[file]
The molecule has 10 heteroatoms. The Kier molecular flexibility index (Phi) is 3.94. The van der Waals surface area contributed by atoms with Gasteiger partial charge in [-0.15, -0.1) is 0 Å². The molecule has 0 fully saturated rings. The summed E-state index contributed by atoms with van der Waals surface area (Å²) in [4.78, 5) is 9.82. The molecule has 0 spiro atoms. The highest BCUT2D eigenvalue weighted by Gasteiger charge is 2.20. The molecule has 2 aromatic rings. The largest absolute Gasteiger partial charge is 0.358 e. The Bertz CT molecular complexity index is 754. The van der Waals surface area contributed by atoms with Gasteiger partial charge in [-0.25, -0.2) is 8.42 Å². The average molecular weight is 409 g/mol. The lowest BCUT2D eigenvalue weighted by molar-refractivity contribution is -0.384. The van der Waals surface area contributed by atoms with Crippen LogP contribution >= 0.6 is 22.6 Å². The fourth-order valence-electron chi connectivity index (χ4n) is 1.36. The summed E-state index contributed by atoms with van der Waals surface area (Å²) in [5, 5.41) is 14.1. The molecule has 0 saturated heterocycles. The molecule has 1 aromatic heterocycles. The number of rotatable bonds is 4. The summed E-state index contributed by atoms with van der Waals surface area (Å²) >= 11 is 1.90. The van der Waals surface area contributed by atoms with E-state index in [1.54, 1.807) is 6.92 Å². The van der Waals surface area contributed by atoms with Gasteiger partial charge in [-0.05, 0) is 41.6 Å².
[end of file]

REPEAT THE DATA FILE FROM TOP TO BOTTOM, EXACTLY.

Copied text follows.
The molecule has 10 heteroatoms. The Kier molecular flexibility index (Phi) is 3.94. The van der Waals surface area contributed by atoms with Gasteiger partial charge in [-0.15, -0.1) is 0 Å². The molecule has 0 fully saturated rings. The summed E-state index contributed by atoms with van der Waals surface area (Å²) in [4.78, 5) is 9.82. The molecule has 0 spiro atoms. The highest BCUT2D eigenvalue weighted by Gasteiger charge is 2.20. The molecule has 2 aromatic rings. The largest absolute Gasteiger partial charge is 0.358 e. The Bertz CT molecular complexity index is 754. The van der Waals surface area contributed by atoms with Gasteiger partial charge in [-0.25, -0.2) is 8.42 Å². The average molecular weight is 409 g/mol. The lowest BCUT2D eigenvalue weighted by molar-refractivity contribution is -0.384. The van der Waals surface area contributed by atoms with Crippen LogP contribution >= 0.6 is 22.6 Å². The fourth-order valence-electron chi connectivity index (χ4n) is 1.36. The summed E-state index contributed by atoms with van der Waals surface area (Å²) in [5, 5.41) is 14.1. The molecule has 0 saturated heterocycles. The molecule has 1 aromatic heterocycles. The number of rotatable bonds is 4. The summed E-state index contributed by atoms with van der Waals surface area (Å²) >= 11 is 1.90. The van der Waals surface area contributed by atoms with E-state index in [1.54, 1.807) is 6.92 Å². The van der Waals surface area contributed by atoms with Gasteiger partial charge in [-0.05, 0) is 41.6 Å².